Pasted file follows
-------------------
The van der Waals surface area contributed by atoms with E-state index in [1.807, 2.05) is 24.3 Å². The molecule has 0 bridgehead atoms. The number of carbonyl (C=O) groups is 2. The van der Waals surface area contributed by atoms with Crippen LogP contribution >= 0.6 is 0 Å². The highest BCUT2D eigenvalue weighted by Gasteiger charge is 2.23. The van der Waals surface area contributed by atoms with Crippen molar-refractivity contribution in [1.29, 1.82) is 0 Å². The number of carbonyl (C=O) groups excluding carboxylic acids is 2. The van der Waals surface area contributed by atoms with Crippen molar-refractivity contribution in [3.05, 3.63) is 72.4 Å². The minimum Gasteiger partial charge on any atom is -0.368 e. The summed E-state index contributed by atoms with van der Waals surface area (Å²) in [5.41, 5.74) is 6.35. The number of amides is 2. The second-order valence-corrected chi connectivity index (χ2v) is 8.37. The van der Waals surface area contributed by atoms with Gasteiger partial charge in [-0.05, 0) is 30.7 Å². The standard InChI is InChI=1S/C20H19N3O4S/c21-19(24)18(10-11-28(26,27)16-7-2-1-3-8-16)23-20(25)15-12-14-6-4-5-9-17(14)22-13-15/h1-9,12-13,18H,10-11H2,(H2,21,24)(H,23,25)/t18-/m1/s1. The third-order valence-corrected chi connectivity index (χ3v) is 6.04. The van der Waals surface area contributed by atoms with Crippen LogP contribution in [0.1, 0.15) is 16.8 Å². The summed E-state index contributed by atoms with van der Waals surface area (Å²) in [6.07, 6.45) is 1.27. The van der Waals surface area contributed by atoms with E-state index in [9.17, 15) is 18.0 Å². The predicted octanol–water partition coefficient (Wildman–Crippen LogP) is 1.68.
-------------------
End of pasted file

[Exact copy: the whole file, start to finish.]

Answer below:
The van der Waals surface area contributed by atoms with E-state index in [1.807, 2.05) is 24.3 Å². The molecule has 0 bridgehead atoms. The number of carbonyl (C=O) groups is 2. The van der Waals surface area contributed by atoms with Crippen LogP contribution >= 0.6 is 0 Å². The highest BCUT2D eigenvalue weighted by Gasteiger charge is 2.23. The van der Waals surface area contributed by atoms with Crippen molar-refractivity contribution in [1.29, 1.82) is 0 Å². The number of carbonyl (C=O) groups excluding carboxylic acids is 2. The van der Waals surface area contributed by atoms with Crippen molar-refractivity contribution in [3.05, 3.63) is 72.4 Å². The minimum Gasteiger partial charge on any atom is -0.368 e. The summed E-state index contributed by atoms with van der Waals surface area (Å²) in [5.41, 5.74) is 6.35. The number of amides is 2. The second-order valence-corrected chi connectivity index (χ2v) is 8.37. The van der Waals surface area contributed by atoms with Gasteiger partial charge in [-0.05, 0) is 30.7 Å². The standard InChI is InChI=1S/C20H19N3O4S/c21-19(24)18(10-11-28(26,27)16-7-2-1-3-8-16)23-20(25)15-12-14-6-4-5-9-17(14)22-13-15/h1-9,12-13,18H,10-11H2,(H2,21,24)(H,23,25)/t18-/m1/s1. The third-order valence-corrected chi connectivity index (χ3v) is 6.04. The van der Waals surface area contributed by atoms with Crippen LogP contribution in [0.1, 0.15) is 16.8 Å². The summed E-state index contributed by atoms with van der Waals surface area (Å²) in [6.07, 6.45) is 1.27. The van der Waals surface area contributed by atoms with E-state index in [9.17, 15) is 18.0 Å². The predicted octanol–water partition coefficient (Wildman–Crippen LogP) is 1.68.